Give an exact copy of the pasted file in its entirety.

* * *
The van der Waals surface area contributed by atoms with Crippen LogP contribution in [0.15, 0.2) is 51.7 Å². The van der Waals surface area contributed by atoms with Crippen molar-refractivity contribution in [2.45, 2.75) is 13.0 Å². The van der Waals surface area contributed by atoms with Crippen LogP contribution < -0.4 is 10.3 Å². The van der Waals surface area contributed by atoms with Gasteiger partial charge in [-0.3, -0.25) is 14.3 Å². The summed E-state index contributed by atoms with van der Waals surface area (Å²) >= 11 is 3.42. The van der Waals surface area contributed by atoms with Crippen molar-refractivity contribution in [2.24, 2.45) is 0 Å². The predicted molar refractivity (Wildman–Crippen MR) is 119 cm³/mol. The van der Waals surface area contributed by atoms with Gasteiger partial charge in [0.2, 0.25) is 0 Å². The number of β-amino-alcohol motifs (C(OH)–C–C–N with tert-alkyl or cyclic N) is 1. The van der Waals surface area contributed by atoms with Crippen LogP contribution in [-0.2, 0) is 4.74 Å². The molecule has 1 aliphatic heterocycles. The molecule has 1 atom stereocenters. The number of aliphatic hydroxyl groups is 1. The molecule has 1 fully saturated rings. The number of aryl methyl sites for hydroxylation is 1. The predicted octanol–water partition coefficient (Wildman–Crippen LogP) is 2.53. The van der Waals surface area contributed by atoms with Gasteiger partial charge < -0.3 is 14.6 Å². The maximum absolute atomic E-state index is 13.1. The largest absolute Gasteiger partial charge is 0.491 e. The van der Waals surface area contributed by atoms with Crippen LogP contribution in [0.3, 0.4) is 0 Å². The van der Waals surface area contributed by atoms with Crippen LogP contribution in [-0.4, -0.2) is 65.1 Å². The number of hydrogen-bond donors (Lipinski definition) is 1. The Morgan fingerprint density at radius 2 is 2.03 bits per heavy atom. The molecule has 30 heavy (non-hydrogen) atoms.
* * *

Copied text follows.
The van der Waals surface area contributed by atoms with Crippen LogP contribution in [0.15, 0.2) is 51.7 Å². The van der Waals surface area contributed by atoms with Crippen molar-refractivity contribution in [2.45, 2.75) is 13.0 Å². The van der Waals surface area contributed by atoms with Crippen LogP contribution < -0.4 is 10.3 Å². The van der Waals surface area contributed by atoms with Gasteiger partial charge in [-0.3, -0.25) is 14.3 Å². The summed E-state index contributed by atoms with van der Waals surface area (Å²) >= 11 is 3.42. The van der Waals surface area contributed by atoms with Crippen molar-refractivity contribution in [2.24, 2.45) is 0 Å². The predicted molar refractivity (Wildman–Crippen MR) is 119 cm³/mol. The van der Waals surface area contributed by atoms with Gasteiger partial charge in [0.2, 0.25) is 0 Å². The number of β-amino-alcohol motifs (C(OH)–C–C–N with tert-alkyl or cyclic N) is 1. The van der Waals surface area contributed by atoms with Crippen LogP contribution in [-0.2, 0) is 4.74 Å². The molecule has 1 aliphatic heterocycles. The molecule has 1 atom stereocenters. The number of aliphatic hydroxyl groups is 1. The molecule has 1 fully saturated rings. The number of aryl methyl sites for hydroxylation is 1. The predicted octanol–water partition coefficient (Wildman–Crippen LogP) is 2.53. The van der Waals surface area contributed by atoms with Gasteiger partial charge < -0.3 is 14.6 Å². The maximum absolute atomic E-state index is 13.1. The largest absolute Gasteiger partial charge is 0.491 e. The van der Waals surface area contributed by atoms with Crippen LogP contribution in [0.3, 0.4) is 0 Å². The van der Waals surface area contributed by atoms with Crippen LogP contribution in [-0.4, -0.2) is 65.1 Å². The number of hydrogen-bond donors (Lipinski definition) is 1. The Morgan fingerprint density at radius 2 is 2.03 bits per heavy atom. The molecule has 30 heavy (non-hydrogen) atoms.